I'm not very good at discerning themes from books, but one of the ones that I picked up from Foundation went something like this: "a culture that stops learning is doomed to fail."
What major themes exist in Foundation?
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The major theme I've always picked up from the original trilogy is:
"The flow of Humanity is too large to be consciously changed by any (normal) single individual or group. Instead, it is large social movements that shape history."
You can see it in the early days of the Foundation, where they manipulated the social structure around them (with the help of Seldon's Plan) to gain the upper ground on their more militarily and economically superior neighbors. You can also see it in the failure of General Bel Riose in defeating the Foundation, and ultimately succumbing to the deteriorating politics of the Empire. It took psychic (the Mule) to break the carefully orchestrated Seldon Plan, and it took a whole nation of psychics (the Second Foundation) to put it back on track.
The prequels are about Seldon coming to term with this theme, and realizing that he alone can't change the future. Not even his Psychohistory is enough. He needs individuals who can influence masses without themselves being influenced. Thus his creation of the Second Foundation.
The sequels add another theme:
"Human society is fundamentally flawed, and ultimately will be the cause of its own demise. For Humanity to survive they must change their very nature."
Daneel's master plan of creating "Galaxia" as galaxy wide version of "Gaia" is indicative of this.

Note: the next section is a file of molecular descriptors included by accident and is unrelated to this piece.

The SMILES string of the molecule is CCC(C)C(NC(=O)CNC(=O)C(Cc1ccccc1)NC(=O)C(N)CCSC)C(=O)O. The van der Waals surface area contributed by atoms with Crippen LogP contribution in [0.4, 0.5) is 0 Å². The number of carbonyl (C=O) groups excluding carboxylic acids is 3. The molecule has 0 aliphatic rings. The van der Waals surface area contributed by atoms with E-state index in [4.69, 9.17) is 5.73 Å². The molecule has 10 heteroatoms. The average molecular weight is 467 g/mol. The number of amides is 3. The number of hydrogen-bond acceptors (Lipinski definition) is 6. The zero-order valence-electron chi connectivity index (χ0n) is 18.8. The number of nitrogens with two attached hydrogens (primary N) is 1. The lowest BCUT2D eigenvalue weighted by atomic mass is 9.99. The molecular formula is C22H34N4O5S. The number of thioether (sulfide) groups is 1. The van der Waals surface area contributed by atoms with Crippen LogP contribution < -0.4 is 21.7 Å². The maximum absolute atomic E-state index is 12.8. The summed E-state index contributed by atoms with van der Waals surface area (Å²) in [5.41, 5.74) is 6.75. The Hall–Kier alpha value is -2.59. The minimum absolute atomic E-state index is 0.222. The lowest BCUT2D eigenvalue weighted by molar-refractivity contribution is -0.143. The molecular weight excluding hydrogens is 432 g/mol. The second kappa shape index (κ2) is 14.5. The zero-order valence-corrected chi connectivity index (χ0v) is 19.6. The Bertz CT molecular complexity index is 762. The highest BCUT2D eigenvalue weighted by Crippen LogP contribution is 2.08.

As alluded to by Sean's commentg to the first answer, another theme is one taken from Tolstoy's War adn Piece - the tension between the pressure of historical forces of the masses and effects of strong individuals. The former is very thoroughly covered by SystemDown's answer, but while he mentions Mule as a mere "example that reinforces the concept", I view it as introducing this second competing dynamic (ala Napoleon for Tolstoy) of a strong brilliant individual who can try and shift the historical forces.
The theme that has stuck with me, was that it was not possible to stop the collapse, but that there would be a second foundation. The only thing that Seldon could do was to try to ensure that the dark ages between the foundations was as short as possible.
For a non-fiction look at this idea see The Collapse of Complex Societies
I think Foundation is about Asimov questioning what a human ideal future society would look like. He questions what it means to be human - he was from an early age entranced (as I have been) by robotics and how this affects what it means to be human. If a mechanical being looks like a human and thinks like a human, is it human? This is the same theme explored by Philip K. Dick in Do Androids Dream of Electric Sheep? It is less about explaining his opinion on this matter and more about opening up the debate for his readers. And this is what I have always loved about Asimov (which I have been reading since I was a little girl) - the desire to spark a debate. What constitutes a human being? What would an ideal human society look like? Does Gaia represent an ideal or a nightmare? I think it is no coincidence that he began this epic adventure during the war when prejudices about race were in the forefront of everyone's minds. I think it is still an intensely relevant story even today, perhaps even more so today and remains for me the most exciting vision of the future.
"Violence is the last refuge of the incompetent."
Another is that the empirical practice of science and the arts is more important than the academic study of science and the arts - that in certain ways, you have to DO to KNOW. See eg the scene in "The Encyclopedists" where a "scholar" who thinks that meta analysis of secondary scholarship is what is necessary to develop and maintain expertise, and disdains going into the field: Asimov sets him up for ridicule.